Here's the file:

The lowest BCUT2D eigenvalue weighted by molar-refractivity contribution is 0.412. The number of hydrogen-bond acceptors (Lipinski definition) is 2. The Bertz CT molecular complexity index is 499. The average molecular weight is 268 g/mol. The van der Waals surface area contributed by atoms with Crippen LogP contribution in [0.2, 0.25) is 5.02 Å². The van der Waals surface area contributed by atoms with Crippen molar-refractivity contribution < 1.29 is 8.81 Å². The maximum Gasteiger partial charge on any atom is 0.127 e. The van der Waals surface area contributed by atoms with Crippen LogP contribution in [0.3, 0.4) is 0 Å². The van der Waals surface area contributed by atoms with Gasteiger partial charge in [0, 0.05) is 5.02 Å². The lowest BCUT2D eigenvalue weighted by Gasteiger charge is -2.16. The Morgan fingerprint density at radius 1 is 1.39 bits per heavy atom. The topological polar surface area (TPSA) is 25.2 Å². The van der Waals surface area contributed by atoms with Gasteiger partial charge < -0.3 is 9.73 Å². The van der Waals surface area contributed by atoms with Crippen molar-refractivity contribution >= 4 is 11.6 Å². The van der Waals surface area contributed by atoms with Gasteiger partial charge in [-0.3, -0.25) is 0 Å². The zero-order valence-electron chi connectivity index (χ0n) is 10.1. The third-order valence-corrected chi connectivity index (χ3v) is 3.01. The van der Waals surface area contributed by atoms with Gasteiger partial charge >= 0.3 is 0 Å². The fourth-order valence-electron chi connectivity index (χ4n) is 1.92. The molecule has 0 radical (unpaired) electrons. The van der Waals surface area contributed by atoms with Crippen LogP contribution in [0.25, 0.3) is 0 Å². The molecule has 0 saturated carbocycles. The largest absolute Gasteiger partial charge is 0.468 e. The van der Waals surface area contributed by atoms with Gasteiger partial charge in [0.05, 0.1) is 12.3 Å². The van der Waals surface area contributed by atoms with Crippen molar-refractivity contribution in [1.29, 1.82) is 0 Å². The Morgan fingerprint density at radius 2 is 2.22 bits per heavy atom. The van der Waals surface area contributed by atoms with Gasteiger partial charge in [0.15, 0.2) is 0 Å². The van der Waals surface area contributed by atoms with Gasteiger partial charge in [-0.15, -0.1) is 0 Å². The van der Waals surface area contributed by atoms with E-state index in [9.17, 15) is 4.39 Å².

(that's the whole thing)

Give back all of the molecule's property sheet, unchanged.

The lowest BCUT2D eigenvalue weighted by molar-refractivity contribution is 0.412. The number of hydrogen-bond acceptors (Lipinski definition) is 2. The Bertz CT molecular complexity index is 499. The average molecular weight is 268 g/mol. The van der Waals surface area contributed by atoms with Crippen LogP contribution in [0.2, 0.25) is 5.02 Å². The van der Waals surface area contributed by atoms with Crippen molar-refractivity contribution < 1.29 is 8.81 Å². The maximum Gasteiger partial charge on any atom is 0.127 e. The van der Waals surface area contributed by atoms with Crippen LogP contribution in [0.3, 0.4) is 0 Å². The van der Waals surface area contributed by atoms with Gasteiger partial charge in [0, 0.05) is 5.02 Å². The lowest BCUT2D eigenvalue weighted by Gasteiger charge is -2.16. The Morgan fingerprint density at radius 1 is 1.39 bits per heavy atom. The topological polar surface area (TPSA) is 25.2 Å². The van der Waals surface area contributed by atoms with Gasteiger partial charge < -0.3 is 9.73 Å². The van der Waals surface area contributed by atoms with Crippen molar-refractivity contribution >= 4 is 11.6 Å². The van der Waals surface area contributed by atoms with Gasteiger partial charge in [-0.3, -0.25) is 0 Å². The zero-order valence-electron chi connectivity index (χ0n) is 10.1. The third-order valence-corrected chi connectivity index (χ3v) is 3.01. The van der Waals surface area contributed by atoms with Gasteiger partial charge >= 0.3 is 0 Å². The fourth-order valence-electron chi connectivity index (χ4n) is 1.92. The molecule has 0 radical (unpaired) electrons. The van der Waals surface area contributed by atoms with Crippen LogP contribution in [0.25, 0.3) is 0 Å². The molecule has 0 saturated carbocycles. The largest absolute Gasteiger partial charge is 0.468 e. The van der Waals surface area contributed by atoms with Gasteiger partial charge in [0.05, 0.1) is 12.3 Å². The van der Waals surface area contributed by atoms with Crippen molar-refractivity contribution in [1.29, 1.82) is 0 Å². The Morgan fingerprint density at radius 2 is 2.22 bits per heavy atom. The van der Waals surface area contributed by atoms with Gasteiger partial charge in [0.15, 0.2) is 0 Å². The van der Waals surface area contributed by atoms with Gasteiger partial charge in [-0.15, -0.1) is 0 Å². The van der Waals surface area contributed by atoms with E-state index in [9.17, 15) is 4.39 Å².